After his training in cardiology, he moved to Houston in 1954 to work at Baylor College of Medicine, where he became a professor of medicine and eventually served as chairman of the sections of cardiology at Baylor, the VA Hospital, and Ben Taub Hospital. His private patients were seen at The Methodist Hospital, where he, along with Drs. Don W. Chapman and Ray Skaggs, was the first to perform right-heart catheterizations.


December 25, 1920 – March 29, 2009


He retired from Baylor in 2007 having earned many teaching and research awards as well as the deep respect of his peers and colleagues. Every cardiology trainee during his tenure became well acquainted with J.K. They were taught the importance of caring for each patient while searching for cures — the former more often obtainable than the latter. His epitaph, describing the aim of every physician, is a quote from the Memorial Statue of Dr. E.L. Trudeau that resonated with every student he encountered: “Cure occasionally, relieve often, console always.”

J.K.’s scientific interests lay in the function and pathophysiology of the heart, which he studied first through cardiac catheterization techniques learned from Drs. Cournand and Richardson and later using echocardiography, both of which he pioneered in the Texas Medical Center. He became the epitome of the classic clinical cardiologist, encompassing the skills of the basic scientist with the bedside manner of the fine clinician. He wrote extensively about the effect of obesity on the cardiovascular system. Studying the cardiovascular effects of high altitude led him on numerous occasions to Leadville, Colorado. There he was able to satisfy both his scientific curiosity and his passion for the outdoor life of camping, hiking, and especially fly fishing, which he managed to pursue over several continents. He scaled Mount Kilimanjaro in Tanzania on several occasions. On his last trip at age 75, he was connected to a Holter Monitor recording his heart rate and rhythm as he climbed. At an undisclosed altitude, he correctly determined it was time to go back down, as he had developed significant cardiac arrhythmias later proving to be ventricular in origin. He enjoyed music, as do many physicians, and served on the board of Houston Friends of Music. It is likely no surprise to learn that he was also an Eagle Scout.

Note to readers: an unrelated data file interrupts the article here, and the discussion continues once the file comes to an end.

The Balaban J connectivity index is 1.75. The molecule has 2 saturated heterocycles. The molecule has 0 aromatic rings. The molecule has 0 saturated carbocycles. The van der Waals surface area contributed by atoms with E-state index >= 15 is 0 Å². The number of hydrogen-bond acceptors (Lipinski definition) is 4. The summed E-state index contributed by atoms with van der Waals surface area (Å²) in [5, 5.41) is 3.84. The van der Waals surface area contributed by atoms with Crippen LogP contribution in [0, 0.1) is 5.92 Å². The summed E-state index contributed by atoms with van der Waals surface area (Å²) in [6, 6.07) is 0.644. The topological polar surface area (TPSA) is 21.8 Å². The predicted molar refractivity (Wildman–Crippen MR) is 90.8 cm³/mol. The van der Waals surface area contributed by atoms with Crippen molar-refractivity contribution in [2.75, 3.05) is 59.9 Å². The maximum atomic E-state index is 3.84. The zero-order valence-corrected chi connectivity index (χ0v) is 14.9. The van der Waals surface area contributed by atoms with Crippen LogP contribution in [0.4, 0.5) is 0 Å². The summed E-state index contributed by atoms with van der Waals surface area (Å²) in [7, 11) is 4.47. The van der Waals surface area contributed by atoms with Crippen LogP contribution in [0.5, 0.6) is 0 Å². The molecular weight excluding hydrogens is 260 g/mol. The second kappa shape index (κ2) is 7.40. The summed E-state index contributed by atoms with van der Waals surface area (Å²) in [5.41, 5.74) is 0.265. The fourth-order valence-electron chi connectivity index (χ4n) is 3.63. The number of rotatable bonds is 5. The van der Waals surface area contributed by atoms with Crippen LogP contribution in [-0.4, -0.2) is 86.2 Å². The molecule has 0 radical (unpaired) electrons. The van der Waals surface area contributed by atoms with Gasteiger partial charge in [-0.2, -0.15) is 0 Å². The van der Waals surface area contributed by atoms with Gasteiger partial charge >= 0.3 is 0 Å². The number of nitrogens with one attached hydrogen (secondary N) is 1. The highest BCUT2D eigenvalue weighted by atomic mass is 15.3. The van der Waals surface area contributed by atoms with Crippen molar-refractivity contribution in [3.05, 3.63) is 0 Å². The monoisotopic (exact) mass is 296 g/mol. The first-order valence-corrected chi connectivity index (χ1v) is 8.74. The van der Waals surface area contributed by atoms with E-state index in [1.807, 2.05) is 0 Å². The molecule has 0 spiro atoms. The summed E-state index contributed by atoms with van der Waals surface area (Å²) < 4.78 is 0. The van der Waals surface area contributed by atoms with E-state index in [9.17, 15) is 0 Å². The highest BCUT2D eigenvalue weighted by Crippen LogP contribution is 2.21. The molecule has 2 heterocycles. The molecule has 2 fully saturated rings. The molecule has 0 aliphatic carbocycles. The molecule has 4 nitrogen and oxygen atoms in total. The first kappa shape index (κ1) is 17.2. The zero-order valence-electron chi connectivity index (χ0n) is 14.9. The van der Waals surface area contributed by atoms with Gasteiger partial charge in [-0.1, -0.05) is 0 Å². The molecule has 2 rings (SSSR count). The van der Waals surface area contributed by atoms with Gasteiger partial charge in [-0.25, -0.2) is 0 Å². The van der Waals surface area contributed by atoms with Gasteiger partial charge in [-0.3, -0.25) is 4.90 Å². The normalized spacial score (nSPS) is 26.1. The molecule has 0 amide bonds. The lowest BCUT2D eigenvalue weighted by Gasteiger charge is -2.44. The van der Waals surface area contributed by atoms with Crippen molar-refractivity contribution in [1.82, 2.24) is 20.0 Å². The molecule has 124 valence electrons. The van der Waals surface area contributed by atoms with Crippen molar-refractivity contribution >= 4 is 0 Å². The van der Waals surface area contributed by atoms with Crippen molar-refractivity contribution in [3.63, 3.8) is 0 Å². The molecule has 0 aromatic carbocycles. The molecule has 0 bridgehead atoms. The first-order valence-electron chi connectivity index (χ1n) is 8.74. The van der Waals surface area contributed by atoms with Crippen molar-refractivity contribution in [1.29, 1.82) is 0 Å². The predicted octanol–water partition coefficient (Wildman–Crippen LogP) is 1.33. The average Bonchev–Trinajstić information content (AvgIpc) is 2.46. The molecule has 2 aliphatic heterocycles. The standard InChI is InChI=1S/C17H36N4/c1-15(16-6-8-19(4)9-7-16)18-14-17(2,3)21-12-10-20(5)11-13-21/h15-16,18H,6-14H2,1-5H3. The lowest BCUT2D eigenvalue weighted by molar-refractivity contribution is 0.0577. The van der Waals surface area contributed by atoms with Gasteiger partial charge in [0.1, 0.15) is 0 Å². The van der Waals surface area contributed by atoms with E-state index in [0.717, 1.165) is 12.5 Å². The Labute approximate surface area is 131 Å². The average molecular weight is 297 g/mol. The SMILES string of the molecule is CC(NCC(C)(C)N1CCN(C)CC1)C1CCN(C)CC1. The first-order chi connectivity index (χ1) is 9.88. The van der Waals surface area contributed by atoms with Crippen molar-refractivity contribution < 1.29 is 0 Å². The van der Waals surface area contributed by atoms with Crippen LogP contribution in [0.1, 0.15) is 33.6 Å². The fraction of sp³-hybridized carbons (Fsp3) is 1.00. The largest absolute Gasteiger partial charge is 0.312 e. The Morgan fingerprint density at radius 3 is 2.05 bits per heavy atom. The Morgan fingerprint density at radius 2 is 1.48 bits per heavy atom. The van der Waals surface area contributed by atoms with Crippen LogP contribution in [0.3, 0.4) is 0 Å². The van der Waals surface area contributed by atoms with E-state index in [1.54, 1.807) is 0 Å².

The four qualities that I believe reside in a great physician — honesty, integrity, humility, and a sense of humor — all lived comfortably under the skin of J.K. He was a role model for many physicians and a friend to everyone. His easy smile, humor, and encyclopedic knowledge of cardiovascular medicine and life in general are still recalled with a quiet smile. His legacy as one of the building blocks of the Texas Medical Center, Baylor College of Medicine, and the Methodist DeBakey Heart & Vascular Center is firmly in place and recognized by all.